The Conservative Party of Canada is quite different from the old Progressive Conservatives, absorbing, as it has, much of the ethos of the former Reform/Canadian Alliance Party, including its western-oriented populism. The Créditistes are long gone, having inadvertently finished themselves off by abstaining on Clark’s budget.

    The biggest difference is the presence within the Commons now of the separatist Bloc québécois, which looks set to gain seats due to anger in Québec over the Sponsorship Scandal. The 1980 winter election precipitated years of what some observers have called mega-constitutional politics, beginning with patriation in 1982 and (possibly) ending with the Clarity Act of 2000. Even if we end up with another Liberal minority, the winter election of 2006 could bring back the constitutional issue, especially if the Parti québécois wins the next provincial election in Québec.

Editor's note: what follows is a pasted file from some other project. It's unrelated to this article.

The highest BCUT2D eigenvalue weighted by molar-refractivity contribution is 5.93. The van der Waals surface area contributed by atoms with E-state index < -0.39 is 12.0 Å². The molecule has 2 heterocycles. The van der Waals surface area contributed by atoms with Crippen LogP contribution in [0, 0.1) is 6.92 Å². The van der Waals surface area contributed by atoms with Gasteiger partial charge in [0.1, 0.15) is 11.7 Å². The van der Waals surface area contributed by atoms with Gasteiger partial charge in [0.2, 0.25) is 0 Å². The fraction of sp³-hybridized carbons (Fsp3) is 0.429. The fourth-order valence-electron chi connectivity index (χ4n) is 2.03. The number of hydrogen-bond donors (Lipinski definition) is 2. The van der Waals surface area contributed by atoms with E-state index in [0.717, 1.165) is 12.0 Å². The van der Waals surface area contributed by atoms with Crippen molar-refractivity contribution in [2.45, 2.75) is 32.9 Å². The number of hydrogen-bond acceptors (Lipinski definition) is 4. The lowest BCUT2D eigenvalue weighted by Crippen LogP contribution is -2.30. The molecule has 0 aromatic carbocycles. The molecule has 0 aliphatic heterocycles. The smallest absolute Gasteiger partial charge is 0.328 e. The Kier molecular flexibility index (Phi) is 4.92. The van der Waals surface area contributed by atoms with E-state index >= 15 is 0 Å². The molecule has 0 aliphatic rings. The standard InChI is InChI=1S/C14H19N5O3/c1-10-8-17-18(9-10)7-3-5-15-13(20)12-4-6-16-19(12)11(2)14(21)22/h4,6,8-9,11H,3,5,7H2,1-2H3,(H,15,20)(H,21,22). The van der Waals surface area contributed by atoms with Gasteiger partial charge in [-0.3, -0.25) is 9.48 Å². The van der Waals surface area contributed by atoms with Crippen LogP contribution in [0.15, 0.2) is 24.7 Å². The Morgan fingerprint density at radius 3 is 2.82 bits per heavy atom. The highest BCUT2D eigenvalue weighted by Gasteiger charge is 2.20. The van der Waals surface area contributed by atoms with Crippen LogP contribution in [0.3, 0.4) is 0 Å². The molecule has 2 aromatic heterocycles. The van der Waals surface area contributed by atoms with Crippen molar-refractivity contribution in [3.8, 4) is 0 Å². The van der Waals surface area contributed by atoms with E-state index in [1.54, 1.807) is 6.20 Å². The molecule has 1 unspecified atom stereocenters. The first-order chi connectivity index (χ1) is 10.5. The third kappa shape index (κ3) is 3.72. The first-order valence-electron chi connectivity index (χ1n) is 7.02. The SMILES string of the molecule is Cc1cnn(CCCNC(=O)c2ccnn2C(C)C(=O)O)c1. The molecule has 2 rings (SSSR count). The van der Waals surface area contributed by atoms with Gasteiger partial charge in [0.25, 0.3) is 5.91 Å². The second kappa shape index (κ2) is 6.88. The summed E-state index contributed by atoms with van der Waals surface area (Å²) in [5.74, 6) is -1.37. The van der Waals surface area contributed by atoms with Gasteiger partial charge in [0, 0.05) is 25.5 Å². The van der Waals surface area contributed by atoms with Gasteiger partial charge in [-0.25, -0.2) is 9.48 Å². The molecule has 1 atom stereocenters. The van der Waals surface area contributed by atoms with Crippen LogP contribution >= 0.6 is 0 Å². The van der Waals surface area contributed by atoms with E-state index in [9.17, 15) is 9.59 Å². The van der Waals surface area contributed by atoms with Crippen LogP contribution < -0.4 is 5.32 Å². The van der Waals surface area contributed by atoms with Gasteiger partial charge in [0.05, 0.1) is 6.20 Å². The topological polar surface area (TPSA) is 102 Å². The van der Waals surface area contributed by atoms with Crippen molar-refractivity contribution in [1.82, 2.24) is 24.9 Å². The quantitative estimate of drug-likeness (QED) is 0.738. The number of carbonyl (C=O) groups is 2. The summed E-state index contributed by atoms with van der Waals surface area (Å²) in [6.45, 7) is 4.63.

In the meantime, now that I’ve come clean about my encounter with Clark back in ’79, some readers might like to arrange for me to shake hands with one or more of the four party leaders currently in the Commons. Whether in the classroom or in this space, I do not plan to endorse publicly one party over the others. Nevertheless, along with many Canadians, I do not find it difficult to conclude that it’s time for a change. A healthy democracy is incompatible with protracted periods of one-party rule and would be better served by a more competitive party system.

    In the meantime, make sure your parkas are zipped up before you go out to vote. And don’t forget your tuque.

    03 January 2006

    Holland breaks ground once again

    For those who persist in believing that Bill C-38 will be the final stage in the deconstruction of a basic institution, there's more coming: Here Come the Brides: Plural marriage is waiting in the wings.